By Bobby Harrison/NEMS Daily Journal Jackson Bureau
JACKSON – Leaders of the state’s 15 community colleges told members of the Legislative Budget Committee Thursday they provide state government “the best bang for the buck,” but they need more funds to do even more.
Eric Clark, executive director of the Community College Board, made a request to the Legislative Budget Committee of an additional $101.7 million or an increase of 43.8 percent.
“We do so well with what we have,” Clark told the 14-member committee, which has been meeting this week to work on a budget for the upcoming fiscal year that starts July 1, 2013. “We could do a whole lot better with more.”
The bulk of the increased funding request would be to reach the mid-point in funding per student between what the kindergarten through 12-grade system receives and what the state’s smaller universities get.
In 2007, the Legislature mandated that community colleges receive mid-level funding between the regional universities and K-12 schools. According to information provided to legislative leaders, it would take $184.6 million additional funds to reach that level. The community colleges are asking for $92.3 million of that amount for the upcoming fiscal year.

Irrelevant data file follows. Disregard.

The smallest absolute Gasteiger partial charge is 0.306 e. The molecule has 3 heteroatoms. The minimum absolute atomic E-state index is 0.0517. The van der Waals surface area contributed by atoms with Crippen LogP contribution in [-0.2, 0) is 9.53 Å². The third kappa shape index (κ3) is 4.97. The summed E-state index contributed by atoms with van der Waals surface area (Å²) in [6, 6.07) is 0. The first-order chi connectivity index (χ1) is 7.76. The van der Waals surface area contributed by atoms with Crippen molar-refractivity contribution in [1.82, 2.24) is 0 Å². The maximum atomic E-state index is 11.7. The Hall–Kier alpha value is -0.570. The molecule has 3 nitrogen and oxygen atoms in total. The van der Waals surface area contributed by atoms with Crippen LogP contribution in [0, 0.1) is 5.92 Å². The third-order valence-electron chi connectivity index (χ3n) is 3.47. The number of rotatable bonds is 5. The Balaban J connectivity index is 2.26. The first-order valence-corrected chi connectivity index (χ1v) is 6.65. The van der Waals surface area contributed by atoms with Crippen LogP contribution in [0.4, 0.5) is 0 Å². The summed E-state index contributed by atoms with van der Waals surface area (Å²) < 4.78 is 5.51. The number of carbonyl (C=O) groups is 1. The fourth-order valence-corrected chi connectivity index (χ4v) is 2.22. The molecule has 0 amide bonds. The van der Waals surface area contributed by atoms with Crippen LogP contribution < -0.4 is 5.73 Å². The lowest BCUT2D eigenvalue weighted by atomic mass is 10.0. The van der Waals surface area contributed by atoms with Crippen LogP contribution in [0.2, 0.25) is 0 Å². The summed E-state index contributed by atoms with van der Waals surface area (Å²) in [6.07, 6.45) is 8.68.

They also seek additional money for GED classes for high school dropouts.
Legislative leaders praised the efforts of the community colleges in general.
Johnny Allen, president of Northeast Mississippi Community College, who like Itawamba Community College President David Cole attended the presentation, said his Booneville-based school needs additional funds to hire more faculty, to provide additional classroom space and to update equipment, especially for its vocational programs.
During the past 10 years, he said enrollment has increased 30 percent but is down 6 percent for the current year. He said that decrease is partly because the trend of adults returning to school to learn new skills is slowing and because of a reduction in federal tuition assistance.
Allen said community colleges were being hit by reductions in federal tuition assistance and a reduction in state funds, but “we are at a point where we do not want to ask families to do more” in terms of tuition.
The average tuition for the 15 community colleges is $2,242 annually.